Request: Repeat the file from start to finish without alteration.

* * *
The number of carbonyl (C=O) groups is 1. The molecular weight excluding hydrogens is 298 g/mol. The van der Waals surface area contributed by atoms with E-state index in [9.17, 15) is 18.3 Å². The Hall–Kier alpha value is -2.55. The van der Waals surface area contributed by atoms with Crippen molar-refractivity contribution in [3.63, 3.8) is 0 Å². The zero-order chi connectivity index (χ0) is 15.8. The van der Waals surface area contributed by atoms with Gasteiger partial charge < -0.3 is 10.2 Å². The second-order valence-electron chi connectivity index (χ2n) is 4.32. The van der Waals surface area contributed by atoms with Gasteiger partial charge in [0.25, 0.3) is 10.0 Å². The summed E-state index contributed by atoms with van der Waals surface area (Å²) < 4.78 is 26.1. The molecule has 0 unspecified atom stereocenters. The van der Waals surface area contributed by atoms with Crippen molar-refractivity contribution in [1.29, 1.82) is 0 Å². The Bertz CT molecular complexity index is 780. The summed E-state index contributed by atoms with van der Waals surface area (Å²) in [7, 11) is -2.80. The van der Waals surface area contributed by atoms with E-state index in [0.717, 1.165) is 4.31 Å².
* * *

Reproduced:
The number of carbonyl (C=O) groups is 1. The molecular weight excluding hydrogens is 298 g/mol. The van der Waals surface area contributed by atoms with E-state index in [9.17, 15) is 18.3 Å². The Hall–Kier alpha value is -2.55. The van der Waals surface area contributed by atoms with Crippen molar-refractivity contribution in [3.63, 3.8) is 0 Å². The zero-order chi connectivity index (χ0) is 15.8. The van der Waals surface area contributed by atoms with Gasteiger partial charge < -0.3 is 10.2 Å². The second-order valence-electron chi connectivity index (χ2n) is 4.32. The van der Waals surface area contributed by atoms with Gasteiger partial charge in [0.25, 0.3) is 10.0 Å². The summed E-state index contributed by atoms with van der Waals surface area (Å²) < 4.78 is 26.1. The molecule has 0 unspecified atom stereocenters. The van der Waals surface area contributed by atoms with Crippen molar-refractivity contribution in [1.29, 1.82) is 0 Å². The Bertz CT molecular complexity index is 780. The summed E-state index contributed by atoms with van der Waals surface area (Å²) in [7, 11) is -2.80. The van der Waals surface area contributed by atoms with E-state index in [0.717, 1.165) is 4.31 Å².